So why is it that I have yet to swim?
What a silly question. Only the young and restless swim. Most of us read and/or people watch. Children walk the waterline.
Lovers, well, they take their stuff just about anywhere, including in the water.
Me, I just read and people watch.
just like mom used to make
I went to dinner at a small place, one where generations of mothers and their daughters have been cooking for decades. This is it:
The post is getting long, so I wont provide detail, but I will say this about the two other tables – one occupied by an Italian family, the other by a mother-daughter pair from the States:
First, I think that if you do not like your mother, or find her to be from another planet, you should not travel with her. It’s too sad for others to watch your cold distrust of each other. Travel does not mend broken fences.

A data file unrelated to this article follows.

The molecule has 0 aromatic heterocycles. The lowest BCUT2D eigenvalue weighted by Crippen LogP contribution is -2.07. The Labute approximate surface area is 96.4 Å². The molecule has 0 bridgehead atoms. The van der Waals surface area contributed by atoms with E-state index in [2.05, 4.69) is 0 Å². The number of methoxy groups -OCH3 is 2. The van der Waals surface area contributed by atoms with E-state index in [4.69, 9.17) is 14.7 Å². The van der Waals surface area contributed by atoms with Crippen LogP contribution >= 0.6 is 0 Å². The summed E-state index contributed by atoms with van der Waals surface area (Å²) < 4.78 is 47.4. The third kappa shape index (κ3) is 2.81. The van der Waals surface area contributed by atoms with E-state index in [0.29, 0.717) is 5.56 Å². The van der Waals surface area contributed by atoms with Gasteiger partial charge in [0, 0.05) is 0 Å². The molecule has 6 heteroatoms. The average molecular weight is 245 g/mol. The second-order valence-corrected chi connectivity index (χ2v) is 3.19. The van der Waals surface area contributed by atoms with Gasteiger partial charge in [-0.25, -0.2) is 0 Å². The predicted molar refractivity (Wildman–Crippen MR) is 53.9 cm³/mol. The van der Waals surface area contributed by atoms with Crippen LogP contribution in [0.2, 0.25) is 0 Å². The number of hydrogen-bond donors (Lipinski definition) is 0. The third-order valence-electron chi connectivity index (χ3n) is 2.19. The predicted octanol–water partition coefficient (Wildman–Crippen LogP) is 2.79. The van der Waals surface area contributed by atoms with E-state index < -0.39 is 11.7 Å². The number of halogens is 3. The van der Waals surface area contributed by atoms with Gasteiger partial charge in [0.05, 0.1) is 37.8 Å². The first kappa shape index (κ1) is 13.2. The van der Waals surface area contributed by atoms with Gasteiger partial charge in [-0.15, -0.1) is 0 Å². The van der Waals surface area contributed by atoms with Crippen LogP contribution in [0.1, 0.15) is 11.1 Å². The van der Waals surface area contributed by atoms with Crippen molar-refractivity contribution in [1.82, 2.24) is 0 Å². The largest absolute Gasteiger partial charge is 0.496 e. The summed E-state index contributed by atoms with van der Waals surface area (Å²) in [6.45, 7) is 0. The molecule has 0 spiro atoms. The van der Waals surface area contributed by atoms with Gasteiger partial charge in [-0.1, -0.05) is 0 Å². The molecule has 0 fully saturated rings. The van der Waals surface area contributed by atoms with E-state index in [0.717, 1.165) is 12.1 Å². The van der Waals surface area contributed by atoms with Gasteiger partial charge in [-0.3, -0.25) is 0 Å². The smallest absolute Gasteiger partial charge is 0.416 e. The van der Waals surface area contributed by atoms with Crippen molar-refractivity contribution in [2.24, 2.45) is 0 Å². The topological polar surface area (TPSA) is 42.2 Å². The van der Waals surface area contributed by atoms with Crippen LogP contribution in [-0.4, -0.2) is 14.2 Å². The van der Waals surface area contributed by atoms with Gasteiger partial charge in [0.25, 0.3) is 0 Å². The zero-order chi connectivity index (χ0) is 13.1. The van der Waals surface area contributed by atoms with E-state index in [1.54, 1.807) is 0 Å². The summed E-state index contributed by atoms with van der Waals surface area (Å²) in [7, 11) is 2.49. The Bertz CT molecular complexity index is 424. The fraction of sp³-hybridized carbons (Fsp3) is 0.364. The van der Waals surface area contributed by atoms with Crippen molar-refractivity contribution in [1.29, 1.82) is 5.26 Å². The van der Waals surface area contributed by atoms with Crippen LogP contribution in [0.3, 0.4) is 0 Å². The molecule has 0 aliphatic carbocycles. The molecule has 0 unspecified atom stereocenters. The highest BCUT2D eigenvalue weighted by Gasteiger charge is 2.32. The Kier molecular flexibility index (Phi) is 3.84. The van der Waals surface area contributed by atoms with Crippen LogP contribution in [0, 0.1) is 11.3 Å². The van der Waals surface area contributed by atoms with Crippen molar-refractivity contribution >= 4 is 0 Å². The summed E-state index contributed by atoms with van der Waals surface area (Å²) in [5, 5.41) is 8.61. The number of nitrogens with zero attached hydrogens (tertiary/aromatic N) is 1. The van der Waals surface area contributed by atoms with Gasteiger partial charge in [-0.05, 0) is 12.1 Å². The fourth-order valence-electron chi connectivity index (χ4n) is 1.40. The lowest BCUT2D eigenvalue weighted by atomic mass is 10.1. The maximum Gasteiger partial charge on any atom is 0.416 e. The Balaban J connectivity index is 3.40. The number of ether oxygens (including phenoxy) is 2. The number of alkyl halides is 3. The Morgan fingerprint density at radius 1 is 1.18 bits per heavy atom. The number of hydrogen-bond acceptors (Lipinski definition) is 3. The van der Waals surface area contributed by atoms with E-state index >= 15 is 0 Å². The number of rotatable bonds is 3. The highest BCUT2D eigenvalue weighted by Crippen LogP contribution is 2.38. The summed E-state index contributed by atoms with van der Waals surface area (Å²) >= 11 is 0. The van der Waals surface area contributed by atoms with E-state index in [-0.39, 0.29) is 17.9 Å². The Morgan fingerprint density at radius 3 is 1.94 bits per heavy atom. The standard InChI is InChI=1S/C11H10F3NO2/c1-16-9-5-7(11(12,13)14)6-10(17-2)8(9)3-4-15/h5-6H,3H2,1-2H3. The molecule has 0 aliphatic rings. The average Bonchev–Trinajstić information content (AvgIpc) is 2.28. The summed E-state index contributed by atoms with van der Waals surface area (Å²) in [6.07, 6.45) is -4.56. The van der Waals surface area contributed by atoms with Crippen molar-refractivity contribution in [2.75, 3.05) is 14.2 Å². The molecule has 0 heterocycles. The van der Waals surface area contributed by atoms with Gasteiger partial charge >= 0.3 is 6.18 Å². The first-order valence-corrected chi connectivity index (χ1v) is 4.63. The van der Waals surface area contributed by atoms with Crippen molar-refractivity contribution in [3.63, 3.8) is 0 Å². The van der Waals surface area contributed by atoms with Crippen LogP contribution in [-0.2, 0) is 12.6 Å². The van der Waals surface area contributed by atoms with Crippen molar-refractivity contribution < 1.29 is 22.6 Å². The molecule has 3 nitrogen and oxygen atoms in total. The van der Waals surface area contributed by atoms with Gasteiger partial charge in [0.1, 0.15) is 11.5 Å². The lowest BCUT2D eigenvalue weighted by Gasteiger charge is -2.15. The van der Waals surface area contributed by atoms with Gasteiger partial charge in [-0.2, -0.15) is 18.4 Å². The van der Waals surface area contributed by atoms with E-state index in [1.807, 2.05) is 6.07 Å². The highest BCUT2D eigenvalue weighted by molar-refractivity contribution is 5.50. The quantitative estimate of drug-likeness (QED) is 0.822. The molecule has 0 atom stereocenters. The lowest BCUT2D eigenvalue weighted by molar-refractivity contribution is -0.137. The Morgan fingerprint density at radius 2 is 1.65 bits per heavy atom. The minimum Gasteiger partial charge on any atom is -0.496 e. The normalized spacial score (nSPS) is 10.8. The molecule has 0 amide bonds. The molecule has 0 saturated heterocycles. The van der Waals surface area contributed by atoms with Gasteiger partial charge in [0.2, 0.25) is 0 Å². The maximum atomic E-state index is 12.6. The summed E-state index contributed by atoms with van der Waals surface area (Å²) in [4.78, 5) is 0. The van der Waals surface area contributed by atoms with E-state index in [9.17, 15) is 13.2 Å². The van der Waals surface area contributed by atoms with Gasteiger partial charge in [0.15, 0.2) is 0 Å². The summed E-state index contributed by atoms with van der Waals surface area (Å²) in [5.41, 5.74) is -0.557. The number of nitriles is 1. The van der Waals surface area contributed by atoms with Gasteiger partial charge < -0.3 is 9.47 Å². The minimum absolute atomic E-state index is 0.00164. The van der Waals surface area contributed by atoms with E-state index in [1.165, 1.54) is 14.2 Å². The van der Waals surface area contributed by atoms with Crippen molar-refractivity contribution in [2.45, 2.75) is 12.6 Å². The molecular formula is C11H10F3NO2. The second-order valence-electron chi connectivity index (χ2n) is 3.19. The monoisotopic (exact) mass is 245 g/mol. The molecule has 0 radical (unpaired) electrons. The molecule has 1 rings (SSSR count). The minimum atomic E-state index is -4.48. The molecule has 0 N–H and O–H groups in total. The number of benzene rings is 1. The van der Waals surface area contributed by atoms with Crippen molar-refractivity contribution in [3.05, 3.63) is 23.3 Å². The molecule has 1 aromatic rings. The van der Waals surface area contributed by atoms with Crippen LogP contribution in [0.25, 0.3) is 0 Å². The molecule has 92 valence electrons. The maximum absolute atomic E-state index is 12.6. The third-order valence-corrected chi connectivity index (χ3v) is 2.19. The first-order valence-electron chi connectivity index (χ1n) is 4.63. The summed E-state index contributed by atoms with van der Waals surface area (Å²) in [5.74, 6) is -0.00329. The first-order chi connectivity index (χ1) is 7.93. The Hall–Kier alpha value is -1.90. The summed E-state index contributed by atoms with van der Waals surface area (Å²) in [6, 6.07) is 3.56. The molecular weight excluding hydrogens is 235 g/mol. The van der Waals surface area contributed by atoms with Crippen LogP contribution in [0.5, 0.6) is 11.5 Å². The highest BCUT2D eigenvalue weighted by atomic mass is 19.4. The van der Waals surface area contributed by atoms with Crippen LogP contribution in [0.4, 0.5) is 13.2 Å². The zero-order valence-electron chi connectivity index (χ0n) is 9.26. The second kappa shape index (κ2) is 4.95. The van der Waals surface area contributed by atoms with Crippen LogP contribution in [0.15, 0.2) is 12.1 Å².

As to the Italian family – I have never, ever seen anyone take so long to decide what to eat in my entire life. I know what it’s like to be into food, but you truly had more to say about it, just on the basis of menu-reading, than would the restaurant critic for the NYT! Very cool!
And, I liked the way you snitched food from each others’ plates and then rapped your neighbor on the fist when it happened to you! That's amore!
To the current mother-daughter chef team: you’re too generous with loading up the plate. By way of example, here's the second of four courses:
I had no idea that Nicoise food can be so – filling. Oh, and I’m sorry I set you back in your supply of olive oil. Thanks for it all – you are a remarkable team. I enjoyed meeting you, though I am sorry I got a little tongue tied. I get that way with good cooks.
Can I offer any additional thoughts today on what the city is like?
Sure, why not.
Balconies. Everywhere, I see balconies. Most do not have flowers. The art is in the railing and in the window adornment. So, two last photos for today. Of balconies.